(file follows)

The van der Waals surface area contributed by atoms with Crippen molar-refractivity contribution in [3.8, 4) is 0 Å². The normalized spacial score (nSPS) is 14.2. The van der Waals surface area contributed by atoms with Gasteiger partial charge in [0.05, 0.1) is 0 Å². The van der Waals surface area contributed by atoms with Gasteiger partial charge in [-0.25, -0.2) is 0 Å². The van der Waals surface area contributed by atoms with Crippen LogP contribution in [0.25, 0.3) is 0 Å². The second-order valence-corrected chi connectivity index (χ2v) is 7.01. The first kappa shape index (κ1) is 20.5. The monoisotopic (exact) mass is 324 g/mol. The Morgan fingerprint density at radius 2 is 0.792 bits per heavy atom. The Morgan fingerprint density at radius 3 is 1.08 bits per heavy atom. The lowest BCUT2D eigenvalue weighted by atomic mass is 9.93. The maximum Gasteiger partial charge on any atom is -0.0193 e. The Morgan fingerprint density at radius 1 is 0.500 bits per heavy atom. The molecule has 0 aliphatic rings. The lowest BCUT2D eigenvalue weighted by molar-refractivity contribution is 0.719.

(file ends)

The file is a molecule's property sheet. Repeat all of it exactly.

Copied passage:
The van der Waals surface area contributed by atoms with Crippen molar-refractivity contribution in [3.8, 4) is 0 Å². The normalized spacial score (nSPS) is 14.2. The van der Waals surface area contributed by atoms with Gasteiger partial charge in [0.05, 0.1) is 0 Å². The van der Waals surface area contributed by atoms with Gasteiger partial charge in [-0.25, -0.2) is 0 Å². The van der Waals surface area contributed by atoms with Crippen LogP contribution in [0.25, 0.3) is 0 Å². The second-order valence-corrected chi connectivity index (χ2v) is 7.01. The first kappa shape index (κ1) is 20.5. The monoisotopic (exact) mass is 324 g/mol. The Morgan fingerprint density at radius 2 is 0.792 bits per heavy atom. The Morgan fingerprint density at radius 3 is 1.08 bits per heavy atom. The lowest BCUT2D eigenvalue weighted by atomic mass is 9.93. The maximum Gasteiger partial charge on any atom is -0.0193 e. The Morgan fingerprint density at radius 1 is 0.500 bits per heavy atom. The molecule has 0 aliphatic rings. The lowest BCUT2D eigenvalue weighted by molar-refractivity contribution is 0.719.